View from Sydney Tower
See the clock down on the left? Our hotel is the brown sandstone building behind it.

The views from the observation deck were spectacular! There were no clouds, so we could see for miles – towards the Blue Mountains, Botany Bay and out to the ocean. We pointed out our hotel and watched airplanes leaving the airport. On a clear day, it is worth the elevator ride.


We decided the afternoon was too nice to say inside, so Kelly and I went to claim a space in Hyde Park while Ulla went to grab “lunch.” Hyde Park was verdant green and filled with people enjoying their mid-day break from work. I was basking in the sun when I heard Kelly calling to me. I walked up the hill and discovered a lively chess game taking place in the dappled sunlight.

I’m not a good chess player, but I’d love to push these pieces around with my chair.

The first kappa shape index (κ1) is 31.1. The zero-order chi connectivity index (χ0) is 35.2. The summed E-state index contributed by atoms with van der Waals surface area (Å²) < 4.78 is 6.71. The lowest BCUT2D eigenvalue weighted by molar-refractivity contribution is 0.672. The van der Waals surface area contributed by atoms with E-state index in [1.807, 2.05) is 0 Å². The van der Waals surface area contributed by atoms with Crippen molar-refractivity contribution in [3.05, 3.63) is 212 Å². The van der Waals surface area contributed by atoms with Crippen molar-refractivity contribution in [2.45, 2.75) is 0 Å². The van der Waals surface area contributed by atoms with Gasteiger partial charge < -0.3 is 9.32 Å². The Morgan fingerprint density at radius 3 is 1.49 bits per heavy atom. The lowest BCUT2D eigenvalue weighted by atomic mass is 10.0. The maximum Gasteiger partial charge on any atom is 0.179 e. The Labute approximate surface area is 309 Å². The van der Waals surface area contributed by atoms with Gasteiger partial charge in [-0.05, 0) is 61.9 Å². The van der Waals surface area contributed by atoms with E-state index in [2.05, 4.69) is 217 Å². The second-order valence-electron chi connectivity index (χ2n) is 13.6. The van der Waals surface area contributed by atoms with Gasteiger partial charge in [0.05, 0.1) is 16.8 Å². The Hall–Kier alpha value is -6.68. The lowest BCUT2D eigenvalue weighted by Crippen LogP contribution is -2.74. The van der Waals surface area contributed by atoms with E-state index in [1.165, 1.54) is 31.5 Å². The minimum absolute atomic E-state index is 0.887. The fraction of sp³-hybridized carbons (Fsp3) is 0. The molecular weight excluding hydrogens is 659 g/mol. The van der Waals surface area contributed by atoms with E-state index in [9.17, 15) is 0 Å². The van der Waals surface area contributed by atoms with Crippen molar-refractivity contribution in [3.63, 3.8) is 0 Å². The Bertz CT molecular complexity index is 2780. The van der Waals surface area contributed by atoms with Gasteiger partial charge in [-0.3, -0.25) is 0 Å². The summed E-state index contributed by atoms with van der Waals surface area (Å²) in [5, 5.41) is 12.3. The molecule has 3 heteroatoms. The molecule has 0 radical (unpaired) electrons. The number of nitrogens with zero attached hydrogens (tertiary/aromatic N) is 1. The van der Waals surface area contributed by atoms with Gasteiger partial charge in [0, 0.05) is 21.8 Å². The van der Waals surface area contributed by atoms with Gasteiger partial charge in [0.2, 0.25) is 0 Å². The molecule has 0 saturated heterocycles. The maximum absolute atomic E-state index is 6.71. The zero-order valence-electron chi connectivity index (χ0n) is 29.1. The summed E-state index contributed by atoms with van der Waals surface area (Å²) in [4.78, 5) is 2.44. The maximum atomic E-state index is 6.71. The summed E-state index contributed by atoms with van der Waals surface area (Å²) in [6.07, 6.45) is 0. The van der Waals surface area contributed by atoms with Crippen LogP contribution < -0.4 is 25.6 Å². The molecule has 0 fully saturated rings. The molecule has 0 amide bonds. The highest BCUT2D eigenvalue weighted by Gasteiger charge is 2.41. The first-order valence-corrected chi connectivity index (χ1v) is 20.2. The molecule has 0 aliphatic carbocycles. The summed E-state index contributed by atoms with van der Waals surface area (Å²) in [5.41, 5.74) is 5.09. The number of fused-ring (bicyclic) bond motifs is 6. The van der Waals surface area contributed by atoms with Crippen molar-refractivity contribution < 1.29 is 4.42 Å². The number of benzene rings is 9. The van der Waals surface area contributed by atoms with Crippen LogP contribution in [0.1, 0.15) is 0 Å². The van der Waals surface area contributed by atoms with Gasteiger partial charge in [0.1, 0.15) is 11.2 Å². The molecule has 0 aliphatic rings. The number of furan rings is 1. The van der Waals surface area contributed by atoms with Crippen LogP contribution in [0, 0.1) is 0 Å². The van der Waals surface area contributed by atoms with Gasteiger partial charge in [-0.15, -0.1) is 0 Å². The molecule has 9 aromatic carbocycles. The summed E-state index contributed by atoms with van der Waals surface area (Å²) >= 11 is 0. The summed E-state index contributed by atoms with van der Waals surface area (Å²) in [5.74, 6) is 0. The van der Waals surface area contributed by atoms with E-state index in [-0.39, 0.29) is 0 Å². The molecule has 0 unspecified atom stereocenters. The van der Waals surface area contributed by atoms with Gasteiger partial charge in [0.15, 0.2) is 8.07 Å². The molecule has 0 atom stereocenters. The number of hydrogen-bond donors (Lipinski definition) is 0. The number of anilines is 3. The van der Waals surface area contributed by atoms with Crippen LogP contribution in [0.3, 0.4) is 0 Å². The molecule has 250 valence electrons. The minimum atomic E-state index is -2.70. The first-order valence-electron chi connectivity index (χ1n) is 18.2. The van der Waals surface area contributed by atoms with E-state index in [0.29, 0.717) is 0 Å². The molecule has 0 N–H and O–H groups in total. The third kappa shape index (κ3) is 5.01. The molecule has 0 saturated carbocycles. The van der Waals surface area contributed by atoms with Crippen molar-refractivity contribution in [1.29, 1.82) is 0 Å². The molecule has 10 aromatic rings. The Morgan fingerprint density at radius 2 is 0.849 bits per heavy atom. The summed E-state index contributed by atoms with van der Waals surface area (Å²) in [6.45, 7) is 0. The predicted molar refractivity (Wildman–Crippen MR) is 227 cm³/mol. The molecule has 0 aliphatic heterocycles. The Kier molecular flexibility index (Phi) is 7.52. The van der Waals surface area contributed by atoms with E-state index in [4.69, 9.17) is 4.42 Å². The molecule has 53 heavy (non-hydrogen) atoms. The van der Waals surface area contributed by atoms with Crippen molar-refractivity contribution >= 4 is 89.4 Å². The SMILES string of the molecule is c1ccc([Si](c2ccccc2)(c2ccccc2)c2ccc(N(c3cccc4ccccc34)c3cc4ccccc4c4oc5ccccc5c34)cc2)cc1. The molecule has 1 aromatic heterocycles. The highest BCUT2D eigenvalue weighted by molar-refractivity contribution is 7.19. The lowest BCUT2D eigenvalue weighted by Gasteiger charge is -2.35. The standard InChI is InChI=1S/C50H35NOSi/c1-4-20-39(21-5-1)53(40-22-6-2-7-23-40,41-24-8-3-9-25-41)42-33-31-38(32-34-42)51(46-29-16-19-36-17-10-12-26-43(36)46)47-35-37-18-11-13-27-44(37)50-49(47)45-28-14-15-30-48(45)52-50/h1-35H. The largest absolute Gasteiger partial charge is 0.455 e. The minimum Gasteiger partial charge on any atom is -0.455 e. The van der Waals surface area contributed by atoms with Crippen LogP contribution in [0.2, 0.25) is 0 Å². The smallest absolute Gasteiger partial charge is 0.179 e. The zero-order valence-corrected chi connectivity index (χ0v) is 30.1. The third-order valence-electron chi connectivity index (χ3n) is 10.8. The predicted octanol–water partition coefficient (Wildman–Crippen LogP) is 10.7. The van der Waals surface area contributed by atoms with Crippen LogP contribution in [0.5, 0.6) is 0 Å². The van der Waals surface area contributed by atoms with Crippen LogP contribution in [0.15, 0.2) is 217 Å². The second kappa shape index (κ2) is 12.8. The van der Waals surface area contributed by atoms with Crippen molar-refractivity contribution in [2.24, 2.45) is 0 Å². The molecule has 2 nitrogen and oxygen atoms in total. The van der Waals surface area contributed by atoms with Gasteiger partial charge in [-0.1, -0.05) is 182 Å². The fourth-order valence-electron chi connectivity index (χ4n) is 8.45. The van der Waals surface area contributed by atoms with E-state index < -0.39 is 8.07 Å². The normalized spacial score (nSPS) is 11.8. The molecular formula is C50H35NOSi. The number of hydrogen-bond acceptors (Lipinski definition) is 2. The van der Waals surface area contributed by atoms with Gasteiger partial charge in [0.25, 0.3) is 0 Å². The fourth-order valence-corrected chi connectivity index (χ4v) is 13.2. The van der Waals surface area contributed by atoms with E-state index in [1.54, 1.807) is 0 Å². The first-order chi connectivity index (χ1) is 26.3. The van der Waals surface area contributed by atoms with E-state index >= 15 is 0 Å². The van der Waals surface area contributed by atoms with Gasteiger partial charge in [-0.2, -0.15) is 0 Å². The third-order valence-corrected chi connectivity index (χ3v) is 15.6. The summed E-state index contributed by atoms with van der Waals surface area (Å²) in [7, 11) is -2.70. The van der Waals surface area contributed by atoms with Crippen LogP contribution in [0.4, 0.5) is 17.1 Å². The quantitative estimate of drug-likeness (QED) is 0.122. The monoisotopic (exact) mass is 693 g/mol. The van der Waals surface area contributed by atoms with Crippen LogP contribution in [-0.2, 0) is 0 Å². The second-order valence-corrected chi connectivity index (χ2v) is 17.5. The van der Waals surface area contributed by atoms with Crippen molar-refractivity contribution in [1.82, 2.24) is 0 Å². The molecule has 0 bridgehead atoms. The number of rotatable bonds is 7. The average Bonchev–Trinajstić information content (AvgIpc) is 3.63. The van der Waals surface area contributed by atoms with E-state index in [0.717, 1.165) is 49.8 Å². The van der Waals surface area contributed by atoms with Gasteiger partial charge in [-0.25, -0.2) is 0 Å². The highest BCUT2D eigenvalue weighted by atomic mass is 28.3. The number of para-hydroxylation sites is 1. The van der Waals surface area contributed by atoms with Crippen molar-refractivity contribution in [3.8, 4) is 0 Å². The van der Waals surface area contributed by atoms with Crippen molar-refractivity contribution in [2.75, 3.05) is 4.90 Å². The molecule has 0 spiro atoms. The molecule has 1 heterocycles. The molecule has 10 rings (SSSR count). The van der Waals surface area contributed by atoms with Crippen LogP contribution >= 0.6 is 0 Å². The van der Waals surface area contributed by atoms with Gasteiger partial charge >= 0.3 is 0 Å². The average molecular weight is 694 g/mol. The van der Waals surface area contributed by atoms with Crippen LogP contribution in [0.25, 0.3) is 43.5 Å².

Kelly and I sat in the shade, watching the chess game and waiting for Ulla. After a few minutes, she returned from her trip to Lorraine’s Patisserie with the most divine flourless chocolate cake. I am not much of a cake person, mainly because I don’t like sickly sweet icing. But this cake – oh my! It was moist, with a perfect crumb, and swirls of dark chocolate on top. The three of us easily polished off half of the small cake while sitting on the steps behind the chess game. It was the perfect “lunch.” If you are visiting Sydney using a wheelchair and want to try some of Lorraine’s baked deliciousness for yourself, bring an able-bodied friend. Ulla said the shop is very tiny, and she is not certain a wheelchair user would have much success. I was quite willing to let her battle the crowds. Ulla and Carlos had been talking about Lorraine’s cakes since we arrived in Sydney. After having one, now I know why.